shell> cut -d, -f2 fuelwatch.csv TRADING_NAME 53 Mile Roadhouse 53 Mile Roadhouse 53 Mile Roadhouse 7-Eleven Ascot 7-Eleven Ascot 7-Eleven Ascot 7-Eleven Ascot ...... 74528 lines in total, names are sorted but are repeated

    4. 🌶 (Getting harder) How many distinct service-stations are represented in the file?

      Consider a list of anything. The easiest way to list each distinct item and eliminate duplicates is to first sort the items - then all identical items will appear consecutively. It's now easy to report the distinct items, and immediately remove any repeats.

      We can use the sort and the uniq commands, in combination to perform our task, first by using a temporary file and input and output file redirection, remembering to remove the temporary files:

      shell> cut -d, -f2 fuelwatch.csv > temporaryfile1 shell> sort < temporaryfile1 > temporaryfile2 shell> uniq < temporaryfile2 53 Mile Roadhouse 7-Eleven Ascot 7-Eleven Balcatta 7-Eleven Balga 7-Eleven Banksia Grove 7-Eleven Bassendean ..... shell> rm temporaryfile1 temporaryfile2

      Better still, we can avoid the use of those temporary files by directly connecting the output of each command to the input of the next command. We use a sequence of communication pipes to build a command pipeline. We visualise the data flowing from left-to-right between the commands, with typically less data flowing through each successive pipe.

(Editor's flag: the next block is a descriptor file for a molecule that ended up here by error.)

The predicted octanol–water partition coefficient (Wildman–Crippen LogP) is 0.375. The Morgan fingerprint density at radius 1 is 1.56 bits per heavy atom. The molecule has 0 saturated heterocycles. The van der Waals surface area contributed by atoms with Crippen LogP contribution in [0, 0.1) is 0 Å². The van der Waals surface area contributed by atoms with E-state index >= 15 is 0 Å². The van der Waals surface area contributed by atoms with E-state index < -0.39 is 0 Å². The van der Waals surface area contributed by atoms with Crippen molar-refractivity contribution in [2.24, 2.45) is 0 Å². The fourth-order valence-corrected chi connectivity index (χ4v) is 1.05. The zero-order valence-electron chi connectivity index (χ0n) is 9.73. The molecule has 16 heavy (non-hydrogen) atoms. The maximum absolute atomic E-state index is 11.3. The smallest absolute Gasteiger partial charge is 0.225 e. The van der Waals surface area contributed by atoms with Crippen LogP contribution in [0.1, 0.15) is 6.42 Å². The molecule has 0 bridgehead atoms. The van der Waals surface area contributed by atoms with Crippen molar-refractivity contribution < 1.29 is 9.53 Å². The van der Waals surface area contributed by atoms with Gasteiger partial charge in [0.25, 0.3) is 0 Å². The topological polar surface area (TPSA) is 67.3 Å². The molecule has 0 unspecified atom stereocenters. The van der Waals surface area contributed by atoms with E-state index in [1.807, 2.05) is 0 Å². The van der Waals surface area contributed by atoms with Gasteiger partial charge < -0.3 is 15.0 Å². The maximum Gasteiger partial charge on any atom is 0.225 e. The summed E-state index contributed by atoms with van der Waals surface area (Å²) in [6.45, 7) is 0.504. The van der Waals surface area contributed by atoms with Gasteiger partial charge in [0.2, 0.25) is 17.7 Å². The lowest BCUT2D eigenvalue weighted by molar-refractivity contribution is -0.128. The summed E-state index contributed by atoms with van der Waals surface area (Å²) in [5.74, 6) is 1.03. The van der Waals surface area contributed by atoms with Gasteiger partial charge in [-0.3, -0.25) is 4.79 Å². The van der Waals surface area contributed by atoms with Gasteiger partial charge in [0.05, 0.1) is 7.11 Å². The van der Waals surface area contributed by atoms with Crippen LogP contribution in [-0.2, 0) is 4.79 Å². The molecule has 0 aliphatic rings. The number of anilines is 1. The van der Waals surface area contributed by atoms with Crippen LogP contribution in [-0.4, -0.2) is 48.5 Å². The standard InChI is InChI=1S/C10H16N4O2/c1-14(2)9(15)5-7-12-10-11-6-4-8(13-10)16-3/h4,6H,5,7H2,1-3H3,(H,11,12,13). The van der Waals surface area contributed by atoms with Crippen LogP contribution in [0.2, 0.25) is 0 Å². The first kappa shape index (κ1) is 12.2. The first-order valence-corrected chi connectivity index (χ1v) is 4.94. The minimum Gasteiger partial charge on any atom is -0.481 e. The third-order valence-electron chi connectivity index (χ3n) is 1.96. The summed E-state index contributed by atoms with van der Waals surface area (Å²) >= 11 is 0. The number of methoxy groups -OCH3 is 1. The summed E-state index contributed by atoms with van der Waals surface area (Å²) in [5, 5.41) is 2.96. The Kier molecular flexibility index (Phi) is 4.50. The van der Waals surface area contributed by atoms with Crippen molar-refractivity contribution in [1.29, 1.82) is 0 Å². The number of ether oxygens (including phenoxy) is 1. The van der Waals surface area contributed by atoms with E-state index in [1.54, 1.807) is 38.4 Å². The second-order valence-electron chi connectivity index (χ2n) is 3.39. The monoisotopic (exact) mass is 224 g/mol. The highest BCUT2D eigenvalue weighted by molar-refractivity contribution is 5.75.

shell> cut -d, -f2 fuelwatch.csv | sort | uniq 53 Mile Roadhouse 7-Eleven Ascot 7-Eleven Balcatta 7-Eleven Balga 7-Eleven Banksia Grove 7-Eleven Bassendean .....

      The command sequence ... | sort | uniq is so common, that the actions of uniq have been 'built in' to sort:

      shell> cut -d, -f2 fuelwatch.csv | sort -u same output

    5. 🌶🌶 (Even harder) Using the grep command, find all of the fuel prices (across the month) sold by 'Caltex StarMart Nedlands'. Notice that the service-station name has spaces in it.

      We don't wish the 3 words of our required service-station name to be interpreted (by the shell) as 3 distinct command arguments. We can keep all words of the name 'together' by enclosing them in single-quotes. The command grep (standing for global regular expression print! will find all lines matching the pattern given as its first argument. Once grep has found all matching lines, we pass its output to cut to extract just the 5th field (the prices).

      shell> grep 'Caltex StarMart Nedlands' fuelwatch.csv | cut -d, -f5 136.9 159.9 150.9 99.9 158.9 132.9 ..... a total of 145 lines

    6. 🌶🌶🌶 (Brain busting) On what day was PULP (premium unleaded petrol) the cheapest at 'Caltex StarMart Nedlands'?

      In the previous exercise we 'threw away' too much data by only reporting the prices - we need the fuel type (PULP) as well:

      shell> grep 'Caltex StarMart Nedlands' fuelwatch.csv | cut -d, -f4,5 PULP,150.9 PULP,147.9 PULP,143.9 PULP,143.9 PULP,170.9 PULP,166.9 ..... a total of 29 lines (29 days in February 2020)

      Getting closer; now we need to sort the output by price. We also need to treat the (now) 2nd field as numeric, not just a string (else '101' comes before '13'). We inform sort that the comma is our field-separator, to use the 2nd field as the sort key, and to sort numerically.